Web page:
Microsoft Says Developers Can Self-Publish on Xbox One

 Source: Wired

Every Xbox One sold at retail can be used to develop games, Microsoft
said Wednesday, also confirming that game developers will be able to
self-publish their games on the new console. Photo: Ariel Zambelich/Wired

Earlier today, Game Informer reported that Microsoft
would be making yet another reversal of policy concerning its upcoming
Xbox One game console. Though it said in May when it announced the
hardware that game creators would have to go through a publisher to get their games on Xbox One, it now says that developers will be able to self-publish their work on the platform.

Microsoft quickly issued a statement confirming Game Informer‘s report and promising more details at the Gamescom conference, to be held next month in Cologne, Germany. (Game Informer editor in chief Andy McNamara said on Twitter that Microsoft is “angry” about the details coming to light today.)

Xbox executive Marc Whitten issued the following statement to Engadget:

“Our vision is that every person can be a creator. That
every Xbox One can be used for development. That every game and
experience can take advantage of all of the features of Xbox One and
Xbox LIVE. This means self-publishing. This means Kinect, the cloud,
achievements. This means great discoverability on Xbox LIVE. We’ll have
more details on the program and the timeline at Gamescom in August.”

That second sentence would seem to confirm an additional fact dug up by Game Informer,
which said that “every Xbox One unit can be converted to a debug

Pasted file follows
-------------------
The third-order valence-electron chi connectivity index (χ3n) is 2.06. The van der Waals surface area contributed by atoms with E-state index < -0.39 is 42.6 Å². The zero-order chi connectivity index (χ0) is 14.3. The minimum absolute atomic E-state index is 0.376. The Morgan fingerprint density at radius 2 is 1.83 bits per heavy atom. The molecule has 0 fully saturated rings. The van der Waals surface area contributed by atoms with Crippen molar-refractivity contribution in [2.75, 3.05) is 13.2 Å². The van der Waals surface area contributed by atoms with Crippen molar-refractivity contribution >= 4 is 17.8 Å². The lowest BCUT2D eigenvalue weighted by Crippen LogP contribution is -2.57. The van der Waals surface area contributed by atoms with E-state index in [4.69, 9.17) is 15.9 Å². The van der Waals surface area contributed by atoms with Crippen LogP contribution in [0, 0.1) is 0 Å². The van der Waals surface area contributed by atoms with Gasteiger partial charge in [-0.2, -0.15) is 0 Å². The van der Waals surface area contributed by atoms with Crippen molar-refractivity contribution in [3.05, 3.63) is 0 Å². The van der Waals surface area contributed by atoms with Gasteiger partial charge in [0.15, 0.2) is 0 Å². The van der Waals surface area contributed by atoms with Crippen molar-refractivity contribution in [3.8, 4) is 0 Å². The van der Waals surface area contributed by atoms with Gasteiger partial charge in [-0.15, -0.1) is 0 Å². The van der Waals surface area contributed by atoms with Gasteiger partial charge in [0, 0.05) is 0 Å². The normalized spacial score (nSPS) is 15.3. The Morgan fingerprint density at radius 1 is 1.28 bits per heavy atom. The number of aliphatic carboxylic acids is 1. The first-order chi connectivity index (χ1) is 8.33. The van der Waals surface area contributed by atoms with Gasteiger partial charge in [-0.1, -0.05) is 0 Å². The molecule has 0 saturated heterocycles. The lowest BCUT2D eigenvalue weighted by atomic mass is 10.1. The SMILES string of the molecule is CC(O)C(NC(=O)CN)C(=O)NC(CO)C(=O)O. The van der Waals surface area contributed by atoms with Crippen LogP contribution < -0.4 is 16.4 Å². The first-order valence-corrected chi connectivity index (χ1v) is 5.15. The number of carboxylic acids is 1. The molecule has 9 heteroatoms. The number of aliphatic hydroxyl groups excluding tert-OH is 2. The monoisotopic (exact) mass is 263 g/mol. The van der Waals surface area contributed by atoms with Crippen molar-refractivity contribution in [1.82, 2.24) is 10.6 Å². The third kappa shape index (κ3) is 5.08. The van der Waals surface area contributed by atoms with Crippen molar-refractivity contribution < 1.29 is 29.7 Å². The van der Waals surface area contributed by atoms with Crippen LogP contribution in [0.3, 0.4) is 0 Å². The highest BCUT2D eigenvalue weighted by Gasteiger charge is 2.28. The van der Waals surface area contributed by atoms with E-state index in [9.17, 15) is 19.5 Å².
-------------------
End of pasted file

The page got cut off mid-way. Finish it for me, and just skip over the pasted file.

console.” This would mean that any Xbox One purchased at retail could be
authorized by Microsoft to play pre-release game code, thus making it
much less expensive to develop and test Xbox One games since specialized
hardware would not be required.

Numerous game developers have spoken of serious problems with the way Microsoft runs the Xbox Live Arcade downloadable game service for the Xbox 360,
chief among them the requirement that developers have a publisher.
Oddworld Inhabitants’ Lorne Lanning summed it up well in an interview with Eurogamer:
“”Why do we need a publisher when we self-finance our games, we build
our own IP, we manage our own IP and we’ve turned nearly two million
units online…? Why? What’s wrong with us?”

In contrast, Microsoft’s chief rival in the console space, Sony, made
a huge to-do at the E3 Expo last month about its more indie-friendly
policies, bringing a parade of smaller developers on stage to show their
new games and extol the virtues of PlayStation 4 as a convenient,
lucrative platform for developers to freely self-publish their games.

Microsoft has a rather deep hole to climb out of, and we’ll see how it plans to do it at Gamescom.

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